There is something in the method the attackers used in the recent attempt to assassinate Interior Minister General M. Ibrahim, which caused widespread outrage among Egyptians of all walks of life, that reminded me of another attempt, one that claimed the life of Prime Minister Rafik el-Hariri of Lebanon. Many of the details are similar, although the explosive charge was larger in el-Hariri’s case.
Ibrahim and the policemen who work for him are soldiers in our battle with terror. Being in the frontline, they are risking their lives to protect ours. Unlike their enemies they have rules to follow. And when they chase down members of the Muslim Brotherhood, this is only done through the law and to eradicate the fanatics planted in our midst. Nearly half a ton of TNT was used in Ibrahim’s case, and the method used, involving a car bomb driven by a suicide attacker is common in cases where the planners intend to inflict maximum casualties.
The minister, thank God, got away, but the mayhem was substantial. Some 24 persons were injured with some of them in critical condition. Two of the victims, one a child, had their legs amputated. Car bombs, especially those involving suicide drivers, are a hallmark of attacks by al-Qaeda and jihadist groups, as experts in terrorism would tell you. Forensic evidence is crucial in this case, as it may shed light on the identity of the perpetrators.
Terrorists can give you any number of reasons for their sinister actions, but the truth is that those who take the path of indiscriminate mayhem don’t end up with a lot of friends. In Nasr City, the bombing unleashed a wave of disgust against the perpetrators and solidarity with the minister, who survived unscathed.
Condemnation aside, we must now ask ourselves: what next?
First: we need the decision makers and legislators – terrorism experts as well – to look into the country’s state of emergency and decide if we need to extend it to keep the terrorists at bay. We have a responsibility to protect our citizens, and we cannot allow the MB and its allies to undermine law and order or decimate the foundations of the state. The recent attack on the interior minister had a symbolism that cannot be denied. If they can eliminate the chief of security in this country, then no one can be safe.
Second, I urge legislators and politicians to come together and formulate a new law to confront terrorism and related crimes. We need to define crimes that go under this rubric and set in motion a legal process ensuring that those implicated will be brought to justice and face stiff punishment. A credible and efficient confrontation of terror through such process is essential to protecting Egypt’s national security.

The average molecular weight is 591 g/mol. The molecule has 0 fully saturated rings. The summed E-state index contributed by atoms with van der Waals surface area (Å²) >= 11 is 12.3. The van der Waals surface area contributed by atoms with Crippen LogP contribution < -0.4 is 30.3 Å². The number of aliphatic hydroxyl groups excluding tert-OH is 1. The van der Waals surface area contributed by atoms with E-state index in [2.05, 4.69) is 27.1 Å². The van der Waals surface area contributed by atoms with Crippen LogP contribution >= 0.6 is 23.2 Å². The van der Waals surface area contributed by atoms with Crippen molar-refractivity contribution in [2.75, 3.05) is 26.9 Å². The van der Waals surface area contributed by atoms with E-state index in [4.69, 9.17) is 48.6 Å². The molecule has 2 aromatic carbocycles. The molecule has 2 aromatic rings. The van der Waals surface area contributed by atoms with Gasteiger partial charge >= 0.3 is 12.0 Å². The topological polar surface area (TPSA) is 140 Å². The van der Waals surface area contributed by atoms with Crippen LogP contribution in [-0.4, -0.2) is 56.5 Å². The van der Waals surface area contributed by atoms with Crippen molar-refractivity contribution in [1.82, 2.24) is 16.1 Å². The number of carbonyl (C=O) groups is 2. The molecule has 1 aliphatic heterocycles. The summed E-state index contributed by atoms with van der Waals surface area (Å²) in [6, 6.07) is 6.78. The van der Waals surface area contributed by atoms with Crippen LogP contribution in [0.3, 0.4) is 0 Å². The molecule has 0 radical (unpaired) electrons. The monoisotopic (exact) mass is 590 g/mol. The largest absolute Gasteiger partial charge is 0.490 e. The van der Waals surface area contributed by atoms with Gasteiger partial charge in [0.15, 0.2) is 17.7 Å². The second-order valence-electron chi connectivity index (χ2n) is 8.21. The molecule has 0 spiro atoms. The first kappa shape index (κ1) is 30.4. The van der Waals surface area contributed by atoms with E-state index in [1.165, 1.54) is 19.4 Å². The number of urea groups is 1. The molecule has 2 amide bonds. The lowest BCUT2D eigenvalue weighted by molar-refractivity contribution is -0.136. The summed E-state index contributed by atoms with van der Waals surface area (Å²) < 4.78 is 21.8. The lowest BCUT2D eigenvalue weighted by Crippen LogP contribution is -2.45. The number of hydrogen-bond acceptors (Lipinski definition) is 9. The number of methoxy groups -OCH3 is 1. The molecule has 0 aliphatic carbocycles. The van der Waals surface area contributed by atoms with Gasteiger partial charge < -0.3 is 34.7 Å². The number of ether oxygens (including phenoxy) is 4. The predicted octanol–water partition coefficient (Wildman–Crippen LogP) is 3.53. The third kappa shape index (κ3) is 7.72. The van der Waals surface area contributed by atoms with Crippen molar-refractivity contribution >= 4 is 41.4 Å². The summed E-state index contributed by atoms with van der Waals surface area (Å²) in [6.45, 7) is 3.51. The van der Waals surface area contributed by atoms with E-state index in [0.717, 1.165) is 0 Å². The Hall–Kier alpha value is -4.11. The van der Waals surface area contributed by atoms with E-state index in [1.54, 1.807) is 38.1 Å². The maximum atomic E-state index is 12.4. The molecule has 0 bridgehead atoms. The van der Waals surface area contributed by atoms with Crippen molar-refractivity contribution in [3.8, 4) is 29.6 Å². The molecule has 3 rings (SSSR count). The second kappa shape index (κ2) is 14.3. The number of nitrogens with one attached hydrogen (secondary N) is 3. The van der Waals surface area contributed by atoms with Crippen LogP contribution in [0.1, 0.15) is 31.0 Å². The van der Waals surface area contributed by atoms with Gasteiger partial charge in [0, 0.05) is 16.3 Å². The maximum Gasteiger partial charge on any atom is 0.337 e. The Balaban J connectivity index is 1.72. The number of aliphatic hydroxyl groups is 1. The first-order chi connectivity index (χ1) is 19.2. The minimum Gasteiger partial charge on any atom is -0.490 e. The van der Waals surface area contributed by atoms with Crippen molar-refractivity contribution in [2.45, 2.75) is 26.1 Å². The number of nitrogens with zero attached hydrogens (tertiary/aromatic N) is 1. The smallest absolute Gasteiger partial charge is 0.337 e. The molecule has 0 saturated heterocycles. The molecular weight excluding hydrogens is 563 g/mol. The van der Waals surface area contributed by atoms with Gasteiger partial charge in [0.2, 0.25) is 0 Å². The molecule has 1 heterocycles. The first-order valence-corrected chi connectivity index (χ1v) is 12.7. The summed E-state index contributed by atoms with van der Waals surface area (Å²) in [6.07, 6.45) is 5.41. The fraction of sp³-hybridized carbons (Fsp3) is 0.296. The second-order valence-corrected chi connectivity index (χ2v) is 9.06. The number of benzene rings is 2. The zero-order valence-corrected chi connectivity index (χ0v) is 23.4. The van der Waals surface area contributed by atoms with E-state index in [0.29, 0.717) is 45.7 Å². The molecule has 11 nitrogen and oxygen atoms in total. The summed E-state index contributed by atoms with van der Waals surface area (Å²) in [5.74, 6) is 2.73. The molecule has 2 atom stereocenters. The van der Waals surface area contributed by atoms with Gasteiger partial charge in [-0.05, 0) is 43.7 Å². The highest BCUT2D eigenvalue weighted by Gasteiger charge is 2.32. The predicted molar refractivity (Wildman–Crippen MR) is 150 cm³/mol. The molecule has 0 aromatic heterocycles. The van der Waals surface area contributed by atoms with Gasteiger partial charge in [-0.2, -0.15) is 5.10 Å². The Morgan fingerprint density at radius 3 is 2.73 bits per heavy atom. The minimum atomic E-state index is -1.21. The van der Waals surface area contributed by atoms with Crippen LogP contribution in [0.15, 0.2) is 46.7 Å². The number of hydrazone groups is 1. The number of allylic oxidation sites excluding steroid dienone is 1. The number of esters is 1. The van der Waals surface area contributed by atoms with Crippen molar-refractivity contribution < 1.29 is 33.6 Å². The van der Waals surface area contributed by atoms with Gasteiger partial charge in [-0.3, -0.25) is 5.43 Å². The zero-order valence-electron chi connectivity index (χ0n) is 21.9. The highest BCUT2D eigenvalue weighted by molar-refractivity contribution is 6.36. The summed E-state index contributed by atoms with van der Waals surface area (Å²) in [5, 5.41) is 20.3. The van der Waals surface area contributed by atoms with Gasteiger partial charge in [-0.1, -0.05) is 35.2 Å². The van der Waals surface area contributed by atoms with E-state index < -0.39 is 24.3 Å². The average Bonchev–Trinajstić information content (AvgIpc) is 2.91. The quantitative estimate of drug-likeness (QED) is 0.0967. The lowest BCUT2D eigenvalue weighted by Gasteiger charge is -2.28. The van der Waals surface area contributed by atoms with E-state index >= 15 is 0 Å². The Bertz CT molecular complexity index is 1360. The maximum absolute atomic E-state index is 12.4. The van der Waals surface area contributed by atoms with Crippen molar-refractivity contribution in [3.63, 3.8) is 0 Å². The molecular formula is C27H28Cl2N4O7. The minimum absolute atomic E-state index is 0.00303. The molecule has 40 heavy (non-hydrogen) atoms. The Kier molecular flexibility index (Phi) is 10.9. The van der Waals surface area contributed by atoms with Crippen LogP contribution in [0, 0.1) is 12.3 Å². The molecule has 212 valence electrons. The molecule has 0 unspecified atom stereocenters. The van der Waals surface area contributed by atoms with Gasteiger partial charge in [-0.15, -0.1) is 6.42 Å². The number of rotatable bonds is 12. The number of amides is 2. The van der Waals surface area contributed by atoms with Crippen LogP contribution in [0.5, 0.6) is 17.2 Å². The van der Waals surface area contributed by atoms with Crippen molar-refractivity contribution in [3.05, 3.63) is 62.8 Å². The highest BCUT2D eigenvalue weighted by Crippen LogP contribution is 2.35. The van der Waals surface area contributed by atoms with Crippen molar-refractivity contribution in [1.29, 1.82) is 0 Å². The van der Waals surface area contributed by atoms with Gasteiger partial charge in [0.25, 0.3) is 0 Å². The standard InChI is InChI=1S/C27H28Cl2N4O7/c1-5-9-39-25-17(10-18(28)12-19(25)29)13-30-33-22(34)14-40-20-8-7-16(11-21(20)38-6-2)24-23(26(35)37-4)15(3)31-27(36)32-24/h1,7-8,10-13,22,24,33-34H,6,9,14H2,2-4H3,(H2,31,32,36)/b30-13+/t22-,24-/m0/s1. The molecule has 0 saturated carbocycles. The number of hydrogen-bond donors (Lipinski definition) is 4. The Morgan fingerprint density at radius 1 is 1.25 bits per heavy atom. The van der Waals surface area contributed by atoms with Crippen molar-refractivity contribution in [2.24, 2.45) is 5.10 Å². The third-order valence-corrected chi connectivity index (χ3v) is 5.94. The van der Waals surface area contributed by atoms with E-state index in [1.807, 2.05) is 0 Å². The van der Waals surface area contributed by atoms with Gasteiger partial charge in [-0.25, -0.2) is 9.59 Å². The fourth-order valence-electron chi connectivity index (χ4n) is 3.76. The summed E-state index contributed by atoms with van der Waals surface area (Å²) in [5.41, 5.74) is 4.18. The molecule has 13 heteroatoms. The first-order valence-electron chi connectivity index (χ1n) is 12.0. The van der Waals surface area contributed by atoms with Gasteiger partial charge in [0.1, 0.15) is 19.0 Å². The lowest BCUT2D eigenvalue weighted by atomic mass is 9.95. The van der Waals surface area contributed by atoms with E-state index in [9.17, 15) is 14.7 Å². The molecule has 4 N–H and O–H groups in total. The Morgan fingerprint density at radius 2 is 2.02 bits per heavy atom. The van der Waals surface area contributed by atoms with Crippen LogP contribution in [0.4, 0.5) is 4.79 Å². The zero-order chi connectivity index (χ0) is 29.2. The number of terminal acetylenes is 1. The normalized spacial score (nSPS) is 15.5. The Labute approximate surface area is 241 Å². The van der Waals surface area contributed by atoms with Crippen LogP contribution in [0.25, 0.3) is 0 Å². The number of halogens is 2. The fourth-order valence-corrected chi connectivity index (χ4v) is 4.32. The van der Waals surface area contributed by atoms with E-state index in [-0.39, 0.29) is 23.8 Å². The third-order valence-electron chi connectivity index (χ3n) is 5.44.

Third, I call on our writers, media, and civil society to author a charter of national solidarity between the people and the state. Back in June 30th, the people vowed to protect the country from fanaticism and the violence that comes with it. This job is one to which the government remains committed. The nation and the government are still in this together and each needs to know what are the details and boundaries of their overlapping roles.
Before I conclude this article, I wish to dwell for a moment on the role of religion and the responsibility of those who claim to speak in its name. Some have even acceded to power in the name of religion. This makes it incumbent upon us to define where religion ends and power begins, where ideas end and crimes – such as those we see every day – begins. The islamists were removed from power by an unprecedented act of revolt by the people and the army.
Does this justify their attempt to start a wave of vindictive violence?
Does this justify their war on the Egyptian people?
During their one year in power, the MB managed to insult the judiciary and bully the media. They alienated the police to the point where young officers were driven to semi-rebellion. The MB’s biggest error was that they abused the army, testing its patience with repeated provocations. The army couldn’t sit back and see the head of the state offer protection to terrorist groups in Sinai. The army couldn’t allow militants reportedly affiliated with Hamas to kill our servicemen and get away, escaping according to some reports through the tunnels. The deposed president at one point ordered the army to stop its campaign in Sinai, although the army had intelligence about suspected terrorists believed to be acting in coordination with Hamas.
Nothing in the Holy Qur’an or the Prophet’s saying supports this kind of behavior. Religion is dear to all Egyptians and its use as a vehicle to power or a call for bloodshed is unpardonable.
translated from Al Youm 7